Trimming overgrown trees and removing dead or damaged trees are essential to maintaining safe properties. An unhealthy or lopsided tree can be a hazard to people, buildings, cars, and other possessions. Yet, tree maintenance and removal are sources of danger as these jobs present certain hazards, such as falling from perilous heights or becoming wounded by dangerous work equipment.
Each year, more than 23,000 tree maintenance professionals are treated for chainsaw accidents, approximately 80 of which are fatal. These and other tree work accidents are preventable with full recognition of the job’s dangers. The following is a list of common tree maintenance hazards for employers to recognize and mitigate for the health and safety of their workers, as well as common tree trimming injuries.
Falling tree branches and other debris are the most common source of injury for tree trimmers. As tree limbs are removed and discarded from high above, team members below clearing debris may be hit.
Working on tall trees means working at great heights. Although harnesses and other safety equipment should be used, accidents still happen. If the strap or clasp fails to do its job, a tree trimmer could fall from a dangerous height or at an awkward angle. These workers may lose their footing while climbing trees, ladders, or even reaching from a high elevation, such as the roof of a house or other structure.
Trees are often situated near overhead power lines. Tree trimmers may encounter these wires while working. Lines that touch tools, clothes, or removed tree limbs may endanger a person working in a tree with live wires. Tree limbs that are being removed may knock out a power line, which can expose workers on the ground to electrocution.
Tree trimmers use heavy equipment to access their work. A worker could become stuck against a branch or pinned against a building. Even simple machines that assist in tree care may malfunction and cause injury, such as a pulley rope that breaks and causes a worker to swing into the tree or a nearby structure.
Lacerations and Amputations
Sharp saws and heavy-duty chippers come with obvious dangers for those who mishandle them. Workers must use caution with sharp and powerful tools, such as chainsaws and chippers. Power tools and machinery come with risks of lacerating or even severing a finger, arm, or other appendage. Even manual saws can cause serious cuts that lead to severe blood loss or serious infection.
Tree trimming and removal involves lots of airborne debris. This is hazardous for workers’ eyes. When removing tree limbs, grinding stumps, or loading a chipper, all team members should wear proper eye protection to prevent eye injuries, such as corneal abrasions.
Animal or Insect Attacks
Many creatures make their homes in trees, including squirrels, raccoons, and chipmunks. Trees can also provide a space for hornets’ nests, beehives, and ant colonies. When a tree cutter threatens their habitat, these animals and insects may attack. Even some birds may become aggressive if they have a nest to protect. A tree trimmer may be bitten by a wild animal or stung by a swarm of angry insects.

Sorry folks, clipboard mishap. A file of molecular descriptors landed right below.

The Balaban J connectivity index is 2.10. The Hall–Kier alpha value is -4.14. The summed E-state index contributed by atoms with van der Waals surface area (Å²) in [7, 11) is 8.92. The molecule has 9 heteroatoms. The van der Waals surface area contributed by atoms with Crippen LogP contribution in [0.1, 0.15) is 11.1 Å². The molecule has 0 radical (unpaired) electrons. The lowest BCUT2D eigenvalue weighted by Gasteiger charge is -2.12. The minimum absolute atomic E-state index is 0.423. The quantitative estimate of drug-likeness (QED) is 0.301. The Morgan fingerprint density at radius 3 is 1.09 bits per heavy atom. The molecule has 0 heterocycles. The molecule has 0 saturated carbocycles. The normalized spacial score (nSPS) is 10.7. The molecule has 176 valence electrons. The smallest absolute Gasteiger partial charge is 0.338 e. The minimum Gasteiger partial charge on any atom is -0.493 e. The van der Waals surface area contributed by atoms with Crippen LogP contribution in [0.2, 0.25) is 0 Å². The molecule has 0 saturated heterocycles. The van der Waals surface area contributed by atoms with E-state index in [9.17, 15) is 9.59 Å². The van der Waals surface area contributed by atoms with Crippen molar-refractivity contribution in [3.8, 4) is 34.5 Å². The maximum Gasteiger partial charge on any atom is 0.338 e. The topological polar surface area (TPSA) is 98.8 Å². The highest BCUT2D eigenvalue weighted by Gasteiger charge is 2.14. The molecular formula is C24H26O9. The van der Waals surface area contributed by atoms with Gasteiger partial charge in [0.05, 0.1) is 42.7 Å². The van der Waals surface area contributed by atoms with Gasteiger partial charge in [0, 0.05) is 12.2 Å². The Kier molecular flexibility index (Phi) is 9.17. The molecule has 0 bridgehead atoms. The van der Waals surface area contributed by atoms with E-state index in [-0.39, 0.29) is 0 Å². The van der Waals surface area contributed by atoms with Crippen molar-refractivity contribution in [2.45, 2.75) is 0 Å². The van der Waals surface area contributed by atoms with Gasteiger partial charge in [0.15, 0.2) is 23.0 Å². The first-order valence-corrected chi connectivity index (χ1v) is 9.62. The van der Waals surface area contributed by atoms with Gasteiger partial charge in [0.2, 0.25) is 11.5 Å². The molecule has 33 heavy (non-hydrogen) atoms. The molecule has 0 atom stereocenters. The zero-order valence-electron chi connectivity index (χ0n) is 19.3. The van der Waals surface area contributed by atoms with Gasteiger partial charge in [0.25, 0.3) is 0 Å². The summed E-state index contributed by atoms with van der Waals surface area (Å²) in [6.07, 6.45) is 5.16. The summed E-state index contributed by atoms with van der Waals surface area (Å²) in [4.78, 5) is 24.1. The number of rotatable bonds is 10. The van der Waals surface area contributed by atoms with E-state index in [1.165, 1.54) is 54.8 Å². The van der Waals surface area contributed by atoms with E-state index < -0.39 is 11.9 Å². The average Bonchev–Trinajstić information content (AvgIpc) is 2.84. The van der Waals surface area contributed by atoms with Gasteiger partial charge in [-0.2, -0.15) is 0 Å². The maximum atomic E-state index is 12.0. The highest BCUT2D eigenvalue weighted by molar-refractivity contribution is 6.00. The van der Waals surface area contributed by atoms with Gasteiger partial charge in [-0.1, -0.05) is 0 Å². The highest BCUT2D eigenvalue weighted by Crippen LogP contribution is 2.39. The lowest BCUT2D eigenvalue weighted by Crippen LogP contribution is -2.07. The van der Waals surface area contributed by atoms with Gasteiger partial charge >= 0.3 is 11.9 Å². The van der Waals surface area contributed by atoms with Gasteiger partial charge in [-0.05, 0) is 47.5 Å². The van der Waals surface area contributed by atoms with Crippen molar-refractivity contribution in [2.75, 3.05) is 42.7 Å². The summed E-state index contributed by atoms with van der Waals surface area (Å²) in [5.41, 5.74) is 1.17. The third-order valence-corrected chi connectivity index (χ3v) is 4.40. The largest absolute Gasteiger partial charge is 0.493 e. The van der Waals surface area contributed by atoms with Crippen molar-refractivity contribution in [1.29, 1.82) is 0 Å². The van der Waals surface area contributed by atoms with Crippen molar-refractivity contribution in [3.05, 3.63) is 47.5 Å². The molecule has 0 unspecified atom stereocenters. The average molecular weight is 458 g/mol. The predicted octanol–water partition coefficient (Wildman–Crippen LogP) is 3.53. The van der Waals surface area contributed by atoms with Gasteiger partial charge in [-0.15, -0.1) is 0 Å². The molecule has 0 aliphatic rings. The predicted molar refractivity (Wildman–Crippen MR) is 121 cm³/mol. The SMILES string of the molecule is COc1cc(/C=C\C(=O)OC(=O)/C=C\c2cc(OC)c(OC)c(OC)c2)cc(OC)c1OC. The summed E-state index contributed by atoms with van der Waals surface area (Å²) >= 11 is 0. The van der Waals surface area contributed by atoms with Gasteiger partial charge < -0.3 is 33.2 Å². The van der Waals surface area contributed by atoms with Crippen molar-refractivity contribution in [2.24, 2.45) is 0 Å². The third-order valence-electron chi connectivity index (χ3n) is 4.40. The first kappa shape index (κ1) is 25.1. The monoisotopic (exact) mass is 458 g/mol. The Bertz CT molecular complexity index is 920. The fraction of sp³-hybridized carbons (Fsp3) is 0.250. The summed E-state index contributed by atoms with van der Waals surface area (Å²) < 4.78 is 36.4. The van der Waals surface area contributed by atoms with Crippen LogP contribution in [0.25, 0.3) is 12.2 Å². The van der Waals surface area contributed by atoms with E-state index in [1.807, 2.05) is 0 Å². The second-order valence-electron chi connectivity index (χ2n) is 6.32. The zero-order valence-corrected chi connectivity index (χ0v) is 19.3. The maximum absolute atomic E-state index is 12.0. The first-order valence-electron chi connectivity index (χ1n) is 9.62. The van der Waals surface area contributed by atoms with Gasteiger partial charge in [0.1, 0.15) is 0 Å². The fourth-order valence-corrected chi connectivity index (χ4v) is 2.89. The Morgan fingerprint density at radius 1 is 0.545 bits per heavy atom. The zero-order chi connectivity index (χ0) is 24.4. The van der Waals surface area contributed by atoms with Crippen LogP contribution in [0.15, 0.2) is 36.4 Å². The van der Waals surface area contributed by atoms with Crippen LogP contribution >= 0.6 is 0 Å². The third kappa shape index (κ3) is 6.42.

Tree work often takes place in hot weather. High temperatures can cause heat stroke if workers fail to stay hydrated. On sweltering summer days, or any day when temperatures rise and the sun beats down, workers should drink plenty of water and make time for breaks. Taking these basic steps can help keep workers from falling victim to injuries caused by heat-induced fatigue.
Jobs that involve employees working with their hands can present ergonomic issues. Tree trimmers work with their entire bodies by climbing, reaching, pulling, lifting, and carrying objects. These actions take a toll on the body. Standing and climbing can be hard on the knees and legs. Bending and lifting heavy tree limbs can damage the back. These and other actions can cause injury, especially when repeatedly using the same muscles. Strains and sprains are common in such physical labor jobs. The vibration caused by using a chainsaw may also cause damage.
Chainsaws and chippers are loud. Workers should be provided with adequate hearing protection while using such loud equipment. Simple earplugs will not suffice; industrial earmuffs or helmets with hearing protection are necessary.
Scrapes, Splinters, and Skin Reactions
Tree trimmers may encounter tree bark or jagged wood pieces that cause injuries. Scrapes and splinters may seem minor, but they should be treated before they become infected. Skin reactions to poison ivy, poison oak, or poison sumac may cause issues as well, especially for someone who is allergic.
Mt. Laurel Workers’ Compensation Lawyers at Kotlar, Hernandez & Cohen, LLC Assist Injured Tree Trimmers
If you were injured as a tree trimmer, the Mt. Laurel Workers’ Compensation lawyers at Kotlar, Hernandez & Cohen, LLC can help you understand your rights and ensure that you receive a fair settlement that addresses all your losses. Call us at 856-751-7676 or contact us online for a free consultation. Located in Mount Laurel, Cherry Hill, Trenton, and Vineland, New Jersey, as well as Trevose, Pennsylvania, we serve clients throughout New Jersey and Pennsylvania.